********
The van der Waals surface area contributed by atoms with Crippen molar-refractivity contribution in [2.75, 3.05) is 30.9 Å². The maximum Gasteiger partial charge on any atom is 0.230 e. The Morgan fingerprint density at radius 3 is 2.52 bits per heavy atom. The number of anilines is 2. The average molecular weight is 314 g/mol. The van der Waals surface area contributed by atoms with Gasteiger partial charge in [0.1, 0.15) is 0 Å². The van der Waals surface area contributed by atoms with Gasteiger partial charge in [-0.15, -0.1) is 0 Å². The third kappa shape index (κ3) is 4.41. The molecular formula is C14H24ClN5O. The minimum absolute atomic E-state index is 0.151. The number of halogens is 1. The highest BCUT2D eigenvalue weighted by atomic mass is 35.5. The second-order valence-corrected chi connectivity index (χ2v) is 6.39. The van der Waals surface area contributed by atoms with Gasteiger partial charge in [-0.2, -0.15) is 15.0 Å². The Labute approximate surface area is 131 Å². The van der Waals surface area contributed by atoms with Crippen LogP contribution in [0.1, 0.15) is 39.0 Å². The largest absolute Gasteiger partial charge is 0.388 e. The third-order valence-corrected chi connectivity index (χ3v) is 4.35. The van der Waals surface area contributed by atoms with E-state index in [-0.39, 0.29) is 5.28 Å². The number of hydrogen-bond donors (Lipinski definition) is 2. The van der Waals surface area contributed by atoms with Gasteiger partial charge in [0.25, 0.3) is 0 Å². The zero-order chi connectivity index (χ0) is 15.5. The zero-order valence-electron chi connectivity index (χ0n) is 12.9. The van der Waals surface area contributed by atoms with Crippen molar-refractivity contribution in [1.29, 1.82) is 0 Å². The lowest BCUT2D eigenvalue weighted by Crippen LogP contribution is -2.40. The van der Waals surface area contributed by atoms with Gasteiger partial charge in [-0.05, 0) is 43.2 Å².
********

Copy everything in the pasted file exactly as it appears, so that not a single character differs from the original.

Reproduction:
The van der Waals surface area contributed by atoms with Crippen molar-refractivity contribution in [2.75, 3.05) is 30.9 Å². The maximum Gasteiger partial charge on any atom is 0.230 e. The Morgan fingerprint density at radius 3 is 2.52 bits per heavy atom. The number of anilines is 2. The average molecular weight is 314 g/mol. The van der Waals surface area contributed by atoms with Gasteiger partial charge in [0.1, 0.15) is 0 Å². The van der Waals surface area contributed by atoms with Gasteiger partial charge in [-0.15, -0.1) is 0 Å². The third kappa shape index (κ3) is 4.41. The molecular formula is C14H24ClN5O. The minimum absolute atomic E-state index is 0.151. The number of halogens is 1. The highest BCUT2D eigenvalue weighted by atomic mass is 35.5. The second-order valence-corrected chi connectivity index (χ2v) is 6.39. The van der Waals surface area contributed by atoms with Gasteiger partial charge in [-0.2, -0.15) is 15.0 Å². The Labute approximate surface area is 131 Å². The van der Waals surface area contributed by atoms with Crippen LogP contribution in [0.1, 0.15) is 39.0 Å². The largest absolute Gasteiger partial charge is 0.388 e. The third-order valence-corrected chi connectivity index (χ3v) is 4.35. The van der Waals surface area contributed by atoms with E-state index in [-0.39, 0.29) is 5.28 Å². The number of hydrogen-bond donors (Lipinski definition) is 2. The van der Waals surface area contributed by atoms with Gasteiger partial charge in [0.25, 0.3) is 0 Å². The zero-order chi connectivity index (χ0) is 15.5. The zero-order valence-electron chi connectivity index (χ0n) is 12.9. The van der Waals surface area contributed by atoms with Crippen molar-refractivity contribution in [1.29, 1.82) is 0 Å². The lowest BCUT2D eigenvalue weighted by Crippen LogP contribution is -2.40. The van der Waals surface area contributed by atoms with Gasteiger partial charge in [-0.05, 0) is 43.2 Å².